Figure 1 shows the overview of the drug prediction method consisting of three major modules. Module 1): Construction of mechanism of action (MoA) signaling network (MoAnet) of drug instances, comprised of 1.3 million drug and genetic perturbation instances derived from different cell lines, drug doses and data collection times, as found in CMap/LINCS . Target information for said drugs is obtained using the DrugBank database [2, 3]. Subsequently, activated transcription factors (TFs) are identified based on up-regulation of TF target genes integrating TF-target interactome data , and the z-score profiles of drug instances generated by Connectivity Map  (available via LincsCloud ). Finally, drug targets, activated TFs and their up-regulated target genes are mapped onto the BioGRID  protein-protein network (interactome) in order to construct the “MoAnet” using Dijkstra’s algorithm . Module 2): Construction of patient-specific disease signaling networks (Pnet). The same method used in MoAnet construction is employed to link disease associated genes (knowledge) obtained from DisGeNET [30, 31], activated TFs and up-regulated target genes based on personal genomics data of individual patients (patient-specific). Module 3): Scoring of drug sensitivity. For each drug, the average network overlapping nodes between MoAnet and Pnet are calculated and used as the drug sensitivity score for individual patients, and then drugs are ranked based on the sensitivity score in the decreasing order.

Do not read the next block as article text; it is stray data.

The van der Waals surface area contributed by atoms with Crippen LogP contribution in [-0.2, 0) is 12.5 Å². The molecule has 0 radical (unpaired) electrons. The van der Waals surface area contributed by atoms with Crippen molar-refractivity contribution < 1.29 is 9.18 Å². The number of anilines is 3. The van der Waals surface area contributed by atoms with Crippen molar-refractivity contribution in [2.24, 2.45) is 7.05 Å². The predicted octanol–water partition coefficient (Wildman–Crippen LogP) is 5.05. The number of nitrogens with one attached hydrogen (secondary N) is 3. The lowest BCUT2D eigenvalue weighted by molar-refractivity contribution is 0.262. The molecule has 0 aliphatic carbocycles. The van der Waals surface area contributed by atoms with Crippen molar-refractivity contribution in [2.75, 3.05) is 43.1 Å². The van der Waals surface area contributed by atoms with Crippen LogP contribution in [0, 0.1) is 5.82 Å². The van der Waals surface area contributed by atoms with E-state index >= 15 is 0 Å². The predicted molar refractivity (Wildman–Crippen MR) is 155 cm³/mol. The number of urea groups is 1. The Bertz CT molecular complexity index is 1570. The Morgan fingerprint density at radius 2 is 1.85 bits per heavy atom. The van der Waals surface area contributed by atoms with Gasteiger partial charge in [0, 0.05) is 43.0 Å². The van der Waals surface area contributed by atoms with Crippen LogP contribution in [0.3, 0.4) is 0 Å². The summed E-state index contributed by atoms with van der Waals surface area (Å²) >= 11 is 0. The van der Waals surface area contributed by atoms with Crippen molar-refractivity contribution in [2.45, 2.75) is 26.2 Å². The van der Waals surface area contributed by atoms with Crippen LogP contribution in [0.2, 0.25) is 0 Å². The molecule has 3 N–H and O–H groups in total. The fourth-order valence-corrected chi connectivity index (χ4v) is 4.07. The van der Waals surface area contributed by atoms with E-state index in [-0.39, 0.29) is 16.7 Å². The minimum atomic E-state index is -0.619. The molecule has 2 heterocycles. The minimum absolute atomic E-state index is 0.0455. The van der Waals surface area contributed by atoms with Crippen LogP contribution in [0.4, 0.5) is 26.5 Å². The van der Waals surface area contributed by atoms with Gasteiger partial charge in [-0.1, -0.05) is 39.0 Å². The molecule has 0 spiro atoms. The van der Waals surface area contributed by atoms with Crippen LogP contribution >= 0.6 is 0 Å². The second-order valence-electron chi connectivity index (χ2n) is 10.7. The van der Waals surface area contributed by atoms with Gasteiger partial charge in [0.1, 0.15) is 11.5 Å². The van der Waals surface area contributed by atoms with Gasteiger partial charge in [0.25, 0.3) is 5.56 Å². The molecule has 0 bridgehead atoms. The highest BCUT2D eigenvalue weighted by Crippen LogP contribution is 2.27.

Drug repositioning for prostate cancer using PC-3 cell line
Prostate cancer is the second most common type of cancer, where 1 in 7 men in U.S. will be diagnosed with prostate cancer. Prostate cancer is also the second-leading cause of cancer-related death in American men . Due to the widespread incidence and leading cancer-related death rate, a significant proportion of clinical studies are related to prostate cancer treatment. In this study, we evaluate the proposed approach using the PC-3 prostate cancer cell line as a use case, and will improve and apply the proposed method on different type of cancers and diseases in our future work.
Pnet construction for PC-3 cell line